A message from Josh Abbas,
As Vice President of Student Congress, I have had the opportunity to see the many things
students involve themselves in. With 50+ student organizations and 20+ sports teams, the student
body is filled with diverse experiences, ideas, and identities. With so many opportunities to
choose from, it is easy for students to feel like they are running a four-year marathon, competing
to see who can fit the most into their college experience. Some (myself included) sprint early and
burn out quickly, while others jog comfortably, knowing when to slow down and take a breather.
One thing I’ve noticed from those who set their rhythm well is the practice of living generously.
As a student, generosity can be a loaded word. No, I’m not asking you to get out your wallet, nor
am I asking you to “be generous with your time” and start saying yes to everything that comes
your way. Instead, be generous to your time. One thing a busy schedule doesn’t make room for
is the capacity to be present and available. Joyful opportunities like coffee with a professor or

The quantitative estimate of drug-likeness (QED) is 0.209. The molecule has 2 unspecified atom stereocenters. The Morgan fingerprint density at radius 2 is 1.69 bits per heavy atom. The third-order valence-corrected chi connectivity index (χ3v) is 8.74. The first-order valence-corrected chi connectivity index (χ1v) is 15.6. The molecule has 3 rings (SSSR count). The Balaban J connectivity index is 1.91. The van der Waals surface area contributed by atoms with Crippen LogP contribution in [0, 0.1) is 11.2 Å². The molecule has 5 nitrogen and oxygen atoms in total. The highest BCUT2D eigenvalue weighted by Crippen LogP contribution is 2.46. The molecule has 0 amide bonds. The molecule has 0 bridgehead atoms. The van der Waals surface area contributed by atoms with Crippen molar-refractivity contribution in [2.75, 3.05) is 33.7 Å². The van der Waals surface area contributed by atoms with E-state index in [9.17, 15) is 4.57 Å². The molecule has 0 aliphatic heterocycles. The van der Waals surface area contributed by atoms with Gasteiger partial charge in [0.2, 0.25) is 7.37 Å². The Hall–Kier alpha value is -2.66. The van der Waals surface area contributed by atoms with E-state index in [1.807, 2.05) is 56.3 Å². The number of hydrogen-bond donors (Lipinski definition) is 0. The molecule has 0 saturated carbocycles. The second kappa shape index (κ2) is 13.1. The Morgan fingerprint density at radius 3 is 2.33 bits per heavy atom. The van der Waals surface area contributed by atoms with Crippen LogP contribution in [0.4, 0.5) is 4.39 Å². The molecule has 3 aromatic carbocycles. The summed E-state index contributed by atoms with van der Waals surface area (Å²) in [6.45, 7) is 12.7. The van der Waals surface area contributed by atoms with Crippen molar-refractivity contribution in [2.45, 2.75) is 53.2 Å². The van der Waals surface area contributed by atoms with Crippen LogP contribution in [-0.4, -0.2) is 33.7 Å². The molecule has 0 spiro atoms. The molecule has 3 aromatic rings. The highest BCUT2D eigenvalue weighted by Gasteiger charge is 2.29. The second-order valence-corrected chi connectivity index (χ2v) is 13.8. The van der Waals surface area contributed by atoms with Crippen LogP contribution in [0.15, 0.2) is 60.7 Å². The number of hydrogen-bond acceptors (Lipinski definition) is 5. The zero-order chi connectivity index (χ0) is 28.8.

going to a last-minute concert with a friend are always out of reach when my schedule looks like
Van Gogh’s next piece. A planner packed with to-dos left no space to be generous with anything.
One way to live generously is to set a rhythm that gives space for generosity to fall into place.
Other than time, students also have a lot to give! Students are extraordinary and have a wealth of
strengths to invest in a whole new environment. Whether it’s giving a TEDx talk, conducting
research, serving food, gardening, or winning a national championship, I’ve seen countless
incredible things students are capable of. Be generous with your gifts, and you’ll find that
there’s plenty you can do.
Finally, accept the generosity of others. As you begin your college career, others will want to
invest in you. Orientation leaders, RA’s, professors, chaplains, and more. These leaders have a
lot to say and much to give (maybe even free coffee). Their part in my life made college more
than a place to get an education. It was also where I could learn how to be a good human. So
reach out, or take hold of the opportunity to accept someone’s generosity, and then remember to
be generous with what you’ve learned to those that come after you.
Generosity is a trademark of Hope and one that I am sure you will find. The pace of college life
doesn’t slow down, but amidst this culture of busyness, generosity can ground us and make it